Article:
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Oversharing on Social Media Reaches the Tax Court

Posted on Sep. 3, 2020

Today guest blogger James Creech brings us a cautionary tale of social media undermining a taxpayer’s credibility. After reading this post, practitioners may want to read this article by Marie V. Lim of the ABA Section of Litigation, on how to use social media at trial.

As James notes, social media also brings up ethical concerns for lawyers. In addition to the issues discussed below, attorneys must be careful as they investigate their opponents. The issue is not so much “who” can be investigated but “how”. Under Rule 8.4 it is professional misconduct for a lawyer to engage in conduct involving dishonesty, deceit, or misrepresentation. If an opponent’s social media account is not public, how can one go about accessing the incriminating posts that are certain to exist? Before engaging in any schemes, practitioners would be well advised to research the applicable ethics opinions. The Philadelphia Bar Association, for example, has advised that attempting to “friend” a witness to gain access to information on Facebook or Myspace is pretextual and violates Rule 8.4(c), even if there is no fake name or falsehood used. However, the State Bar of Oregon came out the other way. Christine

Most of us know social media is a double-edged sword. It allows us to share events and thoughts in real time regardless of the substance. Sometimes those thoughts are genius and inspire others, other times those thoughts are inane, banal, or outright stupid. Occasionally these posts cost (or make) people real money. One of these situations where social media posts perhaps cost a taxpayer real money is the recently decided Tax Court case of Brzyski v. Commissioner, T.C. Summary Opinion 2020-25 released on August 27.

The facts of Brzyski are complicated and highly factual. Mr. Brzyski claimed the children of his significant other as qualifying children for the dependency exemption. The IRS disallowed the dependency exemption because Mr. Brzyski was not formally married to the children’s mother and without a marriage the children cannot be qualifying stepchildren. Mr. Brzyski claims that while not formally married in his home state of California, one night while he and his significant other were in Missouri they crossed the border into Kansas for dinner and declared themselves married. Thus, according to Mr. Brzyski, they were legally common-law married in Kansas and the children met the relationship test. To provide support for this Mr. Brzyski testified to this effect and produced affidavits from family members to the same effect.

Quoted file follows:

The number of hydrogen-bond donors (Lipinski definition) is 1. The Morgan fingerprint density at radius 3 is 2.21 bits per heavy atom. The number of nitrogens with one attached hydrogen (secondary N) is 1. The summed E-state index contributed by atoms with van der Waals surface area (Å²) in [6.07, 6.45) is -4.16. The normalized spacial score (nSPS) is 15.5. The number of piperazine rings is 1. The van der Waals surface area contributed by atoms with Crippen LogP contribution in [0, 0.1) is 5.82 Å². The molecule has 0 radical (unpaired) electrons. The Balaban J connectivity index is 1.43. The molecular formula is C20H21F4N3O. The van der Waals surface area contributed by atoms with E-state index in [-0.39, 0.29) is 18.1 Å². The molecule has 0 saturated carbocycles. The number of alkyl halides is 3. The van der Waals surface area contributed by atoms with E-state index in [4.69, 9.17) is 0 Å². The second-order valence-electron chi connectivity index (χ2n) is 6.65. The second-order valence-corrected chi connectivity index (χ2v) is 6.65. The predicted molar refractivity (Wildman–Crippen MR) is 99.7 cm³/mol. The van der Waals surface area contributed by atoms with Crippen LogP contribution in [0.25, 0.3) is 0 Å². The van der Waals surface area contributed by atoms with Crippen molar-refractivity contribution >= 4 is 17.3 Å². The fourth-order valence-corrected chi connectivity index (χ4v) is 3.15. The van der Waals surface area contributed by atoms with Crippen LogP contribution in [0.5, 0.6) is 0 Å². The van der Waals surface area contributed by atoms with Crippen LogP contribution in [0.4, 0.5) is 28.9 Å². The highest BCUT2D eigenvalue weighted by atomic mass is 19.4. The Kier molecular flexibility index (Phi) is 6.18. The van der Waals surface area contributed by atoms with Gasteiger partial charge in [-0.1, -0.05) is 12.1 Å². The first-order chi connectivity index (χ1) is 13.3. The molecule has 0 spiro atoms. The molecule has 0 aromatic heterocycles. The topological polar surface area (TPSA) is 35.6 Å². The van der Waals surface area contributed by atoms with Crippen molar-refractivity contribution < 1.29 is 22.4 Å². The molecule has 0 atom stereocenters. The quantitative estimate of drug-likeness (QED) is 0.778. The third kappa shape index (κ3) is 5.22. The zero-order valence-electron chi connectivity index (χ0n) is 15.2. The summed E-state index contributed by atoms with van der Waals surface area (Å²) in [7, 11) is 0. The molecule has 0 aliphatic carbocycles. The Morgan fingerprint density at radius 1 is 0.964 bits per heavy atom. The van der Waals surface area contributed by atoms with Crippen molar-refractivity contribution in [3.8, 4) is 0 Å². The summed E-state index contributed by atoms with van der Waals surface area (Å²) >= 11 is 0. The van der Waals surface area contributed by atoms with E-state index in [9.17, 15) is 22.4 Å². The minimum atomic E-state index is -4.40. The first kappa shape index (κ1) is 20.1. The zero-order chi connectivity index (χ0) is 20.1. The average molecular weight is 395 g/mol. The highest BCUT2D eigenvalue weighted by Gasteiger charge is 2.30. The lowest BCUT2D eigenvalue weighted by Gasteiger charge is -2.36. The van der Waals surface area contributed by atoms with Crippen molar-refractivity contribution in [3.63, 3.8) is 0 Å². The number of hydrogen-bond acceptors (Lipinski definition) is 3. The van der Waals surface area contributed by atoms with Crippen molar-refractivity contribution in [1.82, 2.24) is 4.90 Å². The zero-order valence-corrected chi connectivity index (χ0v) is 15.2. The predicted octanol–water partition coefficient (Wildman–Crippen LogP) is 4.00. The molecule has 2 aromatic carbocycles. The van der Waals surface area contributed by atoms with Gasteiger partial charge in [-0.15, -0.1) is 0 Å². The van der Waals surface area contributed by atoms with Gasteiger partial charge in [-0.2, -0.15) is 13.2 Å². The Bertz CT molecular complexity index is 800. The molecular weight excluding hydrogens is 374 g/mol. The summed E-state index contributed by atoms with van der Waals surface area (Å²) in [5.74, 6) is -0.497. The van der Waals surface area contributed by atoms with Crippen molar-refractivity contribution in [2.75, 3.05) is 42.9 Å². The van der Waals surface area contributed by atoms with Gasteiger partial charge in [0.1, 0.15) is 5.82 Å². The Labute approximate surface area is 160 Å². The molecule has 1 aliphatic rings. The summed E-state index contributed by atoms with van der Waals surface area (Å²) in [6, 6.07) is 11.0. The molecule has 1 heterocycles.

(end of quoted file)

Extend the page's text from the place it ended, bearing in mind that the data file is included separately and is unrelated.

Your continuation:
While the facts might be unusual, even more unusual is how the taxpayer’s version of events was discredited. At trial social media posts were entered into evidence (presumably by Chief Counsel) that showed Mr. Brzyski referring to his significant other as his fiancée after the date of their alleged common law marriage. This plus a host of other inconsistencies (which were probably enough to carry the day for the respondent without mention of the social media post) were enough to satisfy Judge Copeland that the testimony regarding a Kansas common law marriage was unreliable and not enough for the taxpayer to carry their burden of proof. As a result the dependency deduction was denied.